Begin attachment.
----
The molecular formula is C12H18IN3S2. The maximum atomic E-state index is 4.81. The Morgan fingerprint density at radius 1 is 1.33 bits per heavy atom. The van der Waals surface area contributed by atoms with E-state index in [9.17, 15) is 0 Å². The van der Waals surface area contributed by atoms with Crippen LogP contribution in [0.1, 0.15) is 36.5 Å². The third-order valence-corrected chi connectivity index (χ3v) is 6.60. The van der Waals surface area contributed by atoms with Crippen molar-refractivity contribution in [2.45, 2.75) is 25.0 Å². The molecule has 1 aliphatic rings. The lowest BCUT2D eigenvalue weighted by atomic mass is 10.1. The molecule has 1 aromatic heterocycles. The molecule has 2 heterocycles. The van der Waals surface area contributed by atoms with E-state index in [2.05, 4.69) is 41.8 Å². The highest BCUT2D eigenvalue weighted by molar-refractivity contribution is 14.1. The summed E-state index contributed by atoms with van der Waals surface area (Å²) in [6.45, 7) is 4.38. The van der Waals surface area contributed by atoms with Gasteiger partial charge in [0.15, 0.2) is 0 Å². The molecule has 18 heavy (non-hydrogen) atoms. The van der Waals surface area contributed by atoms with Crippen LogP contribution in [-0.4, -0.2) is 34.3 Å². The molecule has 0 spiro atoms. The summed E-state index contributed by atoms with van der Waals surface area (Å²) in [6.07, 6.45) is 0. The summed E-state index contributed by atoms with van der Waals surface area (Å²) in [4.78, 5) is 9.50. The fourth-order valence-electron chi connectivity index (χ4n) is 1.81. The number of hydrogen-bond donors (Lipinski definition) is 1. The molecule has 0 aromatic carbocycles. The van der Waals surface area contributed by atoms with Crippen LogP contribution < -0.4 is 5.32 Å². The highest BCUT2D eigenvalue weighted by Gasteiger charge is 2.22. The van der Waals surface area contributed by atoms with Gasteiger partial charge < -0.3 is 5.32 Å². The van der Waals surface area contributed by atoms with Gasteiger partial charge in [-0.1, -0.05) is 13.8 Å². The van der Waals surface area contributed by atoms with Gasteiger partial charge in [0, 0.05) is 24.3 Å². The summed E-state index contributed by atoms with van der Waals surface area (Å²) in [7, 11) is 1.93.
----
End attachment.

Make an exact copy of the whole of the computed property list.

The molecular formula is C12H18IN3S2. The maximum atomic E-state index is 4.81. The Morgan fingerprint density at radius 1 is 1.33 bits per heavy atom. The van der Waals surface area contributed by atoms with E-state index in [9.17, 15) is 0 Å². The van der Waals surface area contributed by atoms with Crippen LogP contribution in [0.1, 0.15) is 36.5 Å². The third-order valence-corrected chi connectivity index (χ3v) is 6.60. The van der Waals surface area contributed by atoms with Crippen molar-refractivity contribution in [2.45, 2.75) is 25.0 Å². The molecule has 1 aliphatic rings. The lowest BCUT2D eigenvalue weighted by atomic mass is 10.1. The molecule has 1 aromatic heterocycles. The molecule has 2 heterocycles. The van der Waals surface area contributed by atoms with E-state index in [2.05, 4.69) is 41.8 Å². The highest BCUT2D eigenvalue weighted by molar-refractivity contribution is 14.1. The summed E-state index contributed by atoms with van der Waals surface area (Å²) in [6.45, 7) is 4.38. The van der Waals surface area contributed by atoms with Gasteiger partial charge in [0.15, 0.2) is 0 Å². The molecule has 18 heavy (non-hydrogen) atoms. The van der Waals surface area contributed by atoms with Crippen LogP contribution in [-0.4, -0.2) is 34.3 Å². The molecule has 0 spiro atoms. The summed E-state index contributed by atoms with van der Waals surface area (Å²) in [6.07, 6.45) is 0. The summed E-state index contributed by atoms with van der Waals surface area (Å²) in [4.78, 5) is 9.50. The fourth-order valence-electron chi connectivity index (χ4n) is 1.81. The number of hydrogen-bond donors (Lipinski definition) is 1. The molecule has 0 aromatic carbocycles. The van der Waals surface area contributed by atoms with Crippen LogP contribution < -0.4 is 5.32 Å². The highest BCUT2D eigenvalue weighted by Gasteiger charge is 2.22. The van der Waals surface area contributed by atoms with Gasteiger partial charge < -0.3 is 5.32 Å². The van der Waals surface area contributed by atoms with Gasteiger partial charge in [-0.1, -0.05) is 13.8 Å². The van der Waals surface area contributed by atoms with Gasteiger partial charge in [0, 0.05) is 24.3 Å². The summed E-state index contributed by atoms with van der Waals surface area (Å²) in [7, 11) is 1.93.